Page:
By Olivier Salgado
Those who know me, know that a hobby of mine, is audiovisual production. A hobby that I have been practicing for some time here in Mali, and that I can on occasion mix with my occupation of being a Communications Officer at MINUSMA.
When I travel the country, on a mission or during media trips in sometimes remote and often dangerous places, I am lucky enough that I can send my drone up, to view landscape and life as lived, at a time when Mali is experiencing a multidimensional crisis. Currently, these places are unfortunately inaccessible to visitors.
I like to think that despite the multifaceted crisis that Mali is currently going through, along with the unavoidable negative media coverage, these photos are reminiscent of the still untouched beauty of this country. Mali is home of four UNESCO World Heritage sites, but there are many other places of pristine beauty, either formed by the nature itself and/or by the human own activities and interaction with the nature.
I recently published a selection of photos and videos on a dedicated Facebook page I have launched: #BeautifulMali. It attracted a very broad audience, which mainly includes Malians living both in the country or outside. Most comments refer to the happiness of (re-) discovering the diverse beauty of their country in those dark moments and their pride that the whole world is able to see it.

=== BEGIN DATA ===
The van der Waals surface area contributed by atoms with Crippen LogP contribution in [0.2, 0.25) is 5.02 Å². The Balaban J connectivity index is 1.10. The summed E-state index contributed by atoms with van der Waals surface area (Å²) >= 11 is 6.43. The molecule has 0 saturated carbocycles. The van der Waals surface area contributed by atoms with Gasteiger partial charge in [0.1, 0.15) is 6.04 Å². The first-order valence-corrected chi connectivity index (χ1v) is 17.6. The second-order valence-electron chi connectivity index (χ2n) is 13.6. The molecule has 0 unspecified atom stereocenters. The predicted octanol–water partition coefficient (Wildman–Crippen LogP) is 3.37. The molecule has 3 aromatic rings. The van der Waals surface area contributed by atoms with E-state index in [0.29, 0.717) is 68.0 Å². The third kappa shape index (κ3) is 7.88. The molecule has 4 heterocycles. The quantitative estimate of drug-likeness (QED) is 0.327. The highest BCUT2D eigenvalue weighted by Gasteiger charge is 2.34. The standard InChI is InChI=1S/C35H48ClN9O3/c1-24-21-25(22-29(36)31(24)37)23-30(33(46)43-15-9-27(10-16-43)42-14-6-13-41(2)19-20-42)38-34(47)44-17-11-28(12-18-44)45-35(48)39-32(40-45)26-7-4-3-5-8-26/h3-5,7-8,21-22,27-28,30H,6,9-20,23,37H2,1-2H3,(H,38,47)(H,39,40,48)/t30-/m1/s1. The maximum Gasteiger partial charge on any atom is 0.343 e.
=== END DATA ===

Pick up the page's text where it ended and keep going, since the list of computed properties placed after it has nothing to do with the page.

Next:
Given the success — and with the permission of the UN — an exhibition is held in June 2019 in Bamako. There is also a book accompanying the exhibition #BeautifulMali.
Profits from the sale “#BeautifulMali, the photo exhibition” will be entirely donated to a local association dedicated to raising awareness on the fragility of the natural environment in general, and the Niger River in particular. A river which is vital for millions of Malians and other inhabitants of the sub-region.
You understand why this project is close to my heart and the enthusiastic welcome is indeed rewarding. With the support of the international community and many other partners, let’s hope that one day this beautiful country is accessible again to the greatest number.
The author is Deputy Director of Communications at MINUSMA, the UN peacekeeping Mission in Mali, as well as a tech and digital enthusiast.